For the past year, the Covid-19 pandemic has grounded the growth of Africa’s developing economies, says Simon Rankin.
However, the easing of the pandemic, aided by the global vaccine rollout, means that the African markets are turning their attention towards post-pandemic recovery. Taking centre stage in this recovery is a focus on environmental, social, governance (ESG), which has been demanded by investors, assisted by continued government stimulus, and supported by Development Financial Institutions (DFIs) and multi-national development banks.
Impact on Africa’s funding
Covid-19 has had both a very direct and negative impact on Africa’s growth. OMFIF and Absa’s Africa Financial Markets Index found that in 2020 there was minimal economic growth across the Continent, and that there had been a significant disruption in supply chain financing due to the pandemic.
This has had a severe impact on some of the most vulnerable economies such as Angola and Zambia, which lack the macroeconomic opportunities of countries such as South Africa and Egypt. With the recovery from the pandemic a key focus for Africa, new funding models are required to support those impacted and ensure Africa’s smooth recovery is sustainable both financially and ecologically.
Development Financial Institutions have a large role to play
This is where DFIs come in. DFIs have long track records of being critical providers of financing in Africa, supplying riskier, longer term investment capital that tends to focus on sustainability, with ESG-like metrics that seek to ‘crowd in’ commercial lenders.
While certain differences lie within the DFIs’ specialities, with some focused on a sub-set of countries, sectors or currencies, most DFIs invest across the board to ensure, and enhance, a prospect’s success.
As investment vehicles, DFIs can plug in the funding gaps on projects that banks might turn down due to concerns over the risk or length of an investment, as most banks tend to be more focused on shorter investment loans and less risky projects.
However, where the right opportunity exists, a co-lending or hybrid model can step in to action the opportunity. Banks can lend jointly with DFIs, with the banks holding most of the shorter tenor paper and the DFIs holding or guaranteeing the rest. This model has many applications and can be structured in a number of ways that can propel Africa’s post-pandemic recovery forward in a sustainable way by turning a potential loan rejection into a successful application.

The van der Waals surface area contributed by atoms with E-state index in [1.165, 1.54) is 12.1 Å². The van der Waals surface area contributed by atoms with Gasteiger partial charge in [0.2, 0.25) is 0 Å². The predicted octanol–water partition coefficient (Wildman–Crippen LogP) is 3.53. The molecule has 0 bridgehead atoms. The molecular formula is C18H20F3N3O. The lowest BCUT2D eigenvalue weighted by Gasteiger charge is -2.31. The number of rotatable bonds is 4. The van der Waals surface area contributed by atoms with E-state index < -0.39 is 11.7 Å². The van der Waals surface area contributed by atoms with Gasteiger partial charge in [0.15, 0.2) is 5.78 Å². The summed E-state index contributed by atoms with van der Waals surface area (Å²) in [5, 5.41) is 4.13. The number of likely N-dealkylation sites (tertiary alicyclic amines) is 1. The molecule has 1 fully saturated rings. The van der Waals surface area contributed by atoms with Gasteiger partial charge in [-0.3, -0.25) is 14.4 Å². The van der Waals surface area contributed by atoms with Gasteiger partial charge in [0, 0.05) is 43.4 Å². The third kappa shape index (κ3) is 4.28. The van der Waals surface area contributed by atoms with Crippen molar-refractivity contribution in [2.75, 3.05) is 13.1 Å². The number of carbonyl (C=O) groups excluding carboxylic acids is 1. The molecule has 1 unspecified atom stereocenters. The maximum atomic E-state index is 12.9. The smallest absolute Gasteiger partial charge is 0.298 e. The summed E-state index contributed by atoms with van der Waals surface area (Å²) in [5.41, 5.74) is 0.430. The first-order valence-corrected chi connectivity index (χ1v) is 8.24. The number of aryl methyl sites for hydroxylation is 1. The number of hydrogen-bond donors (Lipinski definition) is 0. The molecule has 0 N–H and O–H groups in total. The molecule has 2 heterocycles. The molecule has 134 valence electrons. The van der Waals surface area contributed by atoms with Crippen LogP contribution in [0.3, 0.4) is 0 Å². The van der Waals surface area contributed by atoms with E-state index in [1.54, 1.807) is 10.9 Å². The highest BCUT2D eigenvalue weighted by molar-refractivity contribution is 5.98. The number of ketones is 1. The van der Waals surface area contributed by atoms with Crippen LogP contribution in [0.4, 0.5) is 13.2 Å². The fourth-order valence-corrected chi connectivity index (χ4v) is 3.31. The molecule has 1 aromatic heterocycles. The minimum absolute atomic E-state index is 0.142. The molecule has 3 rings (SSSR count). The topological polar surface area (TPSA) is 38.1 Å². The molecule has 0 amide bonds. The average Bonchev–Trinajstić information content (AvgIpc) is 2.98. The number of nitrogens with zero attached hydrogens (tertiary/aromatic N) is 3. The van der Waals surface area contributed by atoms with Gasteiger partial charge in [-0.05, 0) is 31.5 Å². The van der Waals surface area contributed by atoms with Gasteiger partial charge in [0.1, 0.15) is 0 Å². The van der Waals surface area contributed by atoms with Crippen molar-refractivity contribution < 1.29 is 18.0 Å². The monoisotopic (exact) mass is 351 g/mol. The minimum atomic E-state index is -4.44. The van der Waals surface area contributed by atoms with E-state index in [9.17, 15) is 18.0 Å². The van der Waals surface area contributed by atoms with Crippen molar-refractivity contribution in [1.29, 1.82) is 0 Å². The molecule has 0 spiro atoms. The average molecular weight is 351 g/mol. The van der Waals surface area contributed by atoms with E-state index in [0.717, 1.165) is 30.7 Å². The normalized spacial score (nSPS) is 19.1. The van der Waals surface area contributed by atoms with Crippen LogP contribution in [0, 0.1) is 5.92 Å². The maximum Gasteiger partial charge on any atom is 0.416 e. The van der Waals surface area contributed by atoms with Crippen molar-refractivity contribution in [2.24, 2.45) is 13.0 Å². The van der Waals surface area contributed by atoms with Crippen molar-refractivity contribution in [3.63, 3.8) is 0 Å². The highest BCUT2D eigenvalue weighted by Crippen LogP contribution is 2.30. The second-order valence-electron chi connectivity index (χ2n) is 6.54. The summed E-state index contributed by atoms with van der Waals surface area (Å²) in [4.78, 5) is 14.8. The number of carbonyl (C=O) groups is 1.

The rise of co-lending?
DFIs have traditionally worked two-fold. On one hand, their investments on the continent have been facilitated by banks – which is known as wholesale lending. DFIs lend money to an African or an international bank with on the ground connections, who then lend money to the agreed upon framework using embedded infrastructure. As these loans are funded by the DFI, they are traditionally sustainable in nature, adhere closely to the ESG requirements of the lender, and require reporting and validation.
DFIs have also utilised a direct lending structure, where the DFI bypasses banks and invests directly in companies on the ground in Africa. These tend to be larger transactions, where the DFI can afford to invest the time and resources necessary to ensure the project fits its model.
Therefore, the relationship between banks and DFIs in Africa lends itself to a hybrid-model of financing mid-sized companies, which the DFIs might not otherwise reach. Co-lending can be seen as filling the gap between wholesale programmes and direct lending, thereby increasing market penetration and optionality on a bespoke basis.
The combination of DFI capital, which can be used to make riskier investments, with a national or international bank’s capital, reaches more businesses while alleviating some of the bank’s reporting and validation obligations. At the end of the day, DFIs and banks have the same goals in Africa, which is to successfully finance Africa’s future in a prolonged and sustainable method.
Like a green Ferrari
The pandemic has been a turning point for most of the world when it comes to ESG standards. What has traditionally been a niche market that investors weren’t paying too much attention to, is now the backbone of the majority of investment strategies. DFIs are at the forefront of sustainable developments in emerging economies, and have always promoted an ESG style agenda, but what is changing is the on the ground willingness of projects in Africa to ensure they are adhering to ESG standards, define long ago as IFC protocols.
Investments that were not considered ‘bankable’ a decade ago, such as renewable projects, are suddenly hot spots for funding due to the investment community’s push for ESG investments.
For example, Lake Turkana, a wind power project in Kenya is like a green Ferrari providing an enormous quantity of renewable and sustainable energy to Kenya. The wind project has increased Kenya’s national power generation capacity by 17% through providing clean, reliable, and low-cost power. A project that was DFI led, would now likely by jointly financed by commercial investors and DFI’s.
This structure can also be utilised to support smaller enterprises. SMEs are essential to Africa’s growth, and only through supporting the growth of entrepreneurs and SMEs that Africa can eliminate poverty and take itself to the next level. Hybrid lending structures that manage out the risk that banks don’t want to take on, coupled with investing in ESG and sustainable development projects will pave the way for Africa’s future.
By Simon Rankin, Principal at Absa CIB